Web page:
- Visual, hearing, or motor handicaps
- Intellectual disability – a child must have an IQ of at least 85 to be diagnosed with a learning disability
- Behavioral or emotional disturbance
- Attention Deficit Disorder – either ADHD or ADD
- Environmental, cultural, or economic disadvantages
All these other conditions must be ruled out before a learning disability can be diagnosed. Typically, children with learning disabilities are of average or above-average intelligence. They simply possess a neural processing difference that results in a gap between the child’s potential and the child’s actual achievement.
Learning disabilities have absolutely nothing to do with a child’s level of motivation or desire to achieve. Children with learning disabilities simply have brains that are wired differently from the conventional norm, and this difference affects how they receive and process information.
7 Learning Disabilities in Children
Though a child’s learning difficulty can come in many different forms, here are the most commonly diagnosed learning disabilities in children.
1. Auditory Processing Disorder
Kids with an auditory processing disorder have difficulty processing sounds. Children with APD may confuse the order of sounds or lack the ability to filter different sounds. For example, a child may have trouble distinguishing a teacher’s voice from background noise in a classroom setting. With APD, the brain misinterprets information that is received and processed by the ear. The ability to effectively hear things greatly impacts the ability to read, write and spell. Not being able to judge nuanced differences in sounds makes it challenging to phonetically sound out words and understand basic, foundational concepts of reading and writing.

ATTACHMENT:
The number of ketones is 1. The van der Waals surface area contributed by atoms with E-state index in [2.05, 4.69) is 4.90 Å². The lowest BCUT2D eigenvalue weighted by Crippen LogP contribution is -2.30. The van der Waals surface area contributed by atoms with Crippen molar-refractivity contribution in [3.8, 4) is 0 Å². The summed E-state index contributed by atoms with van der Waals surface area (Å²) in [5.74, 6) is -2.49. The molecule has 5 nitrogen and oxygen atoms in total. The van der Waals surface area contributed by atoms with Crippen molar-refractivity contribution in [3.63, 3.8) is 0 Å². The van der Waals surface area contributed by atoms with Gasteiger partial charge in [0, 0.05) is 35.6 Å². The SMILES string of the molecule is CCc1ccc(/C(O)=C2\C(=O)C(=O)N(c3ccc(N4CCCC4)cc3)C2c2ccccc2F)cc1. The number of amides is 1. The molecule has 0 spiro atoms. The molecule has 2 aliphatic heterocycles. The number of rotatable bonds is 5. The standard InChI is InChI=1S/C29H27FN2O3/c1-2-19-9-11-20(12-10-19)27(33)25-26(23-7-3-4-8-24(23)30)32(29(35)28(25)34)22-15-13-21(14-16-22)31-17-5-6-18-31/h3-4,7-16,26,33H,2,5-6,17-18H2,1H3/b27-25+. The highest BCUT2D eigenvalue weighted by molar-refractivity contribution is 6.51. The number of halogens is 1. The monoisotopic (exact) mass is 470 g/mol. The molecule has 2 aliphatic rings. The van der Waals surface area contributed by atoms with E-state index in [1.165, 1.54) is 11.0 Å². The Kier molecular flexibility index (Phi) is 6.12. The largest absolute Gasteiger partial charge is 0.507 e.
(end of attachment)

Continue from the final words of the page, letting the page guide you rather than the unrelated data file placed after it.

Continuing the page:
Approaches to treating auditory processing disorder may include steps like modifying the classroom environment to eliminate, or at least reduce, competing sounds, teaching the child appropriate listening skills, and working with an audiologist to treat the auditory deficit.
In some cases, a patient may be able to use an electronic device to help with listening. Other compensation strategies may be as simple as helping students become comfortable asking for clarification or to have the teacher repeat instructions.
The term dyscalculia includes a family of learning disabilities related to mathematical calculations. Children learning math may struggle to understand the concepts and reasoning if they have dyscalculia.
Kids with dyscalculia may also have difficulty counting money, telling time, remembering math facts, identifying patterns, and solving mental math problems. And since these basic skills are necessary for high-level math problems, quantitative reasoning often suffers for children with dyscalculia. It’s not uncommon for children with dyscalculia to be able to complete complex math problems one day, but then seem completely confused when asked to solve the same problems the following day.
While there’s no one standard approach for dealing with dyscalculia, multisensory instruction shows a lot of promise. This form of therapy uses sight, touch, hearing, and movement to teach skills and understand mathematical concepts. Multisensory math techniques have shown success in helping children with dyscalculia better comprehend what numbers and symbols represent.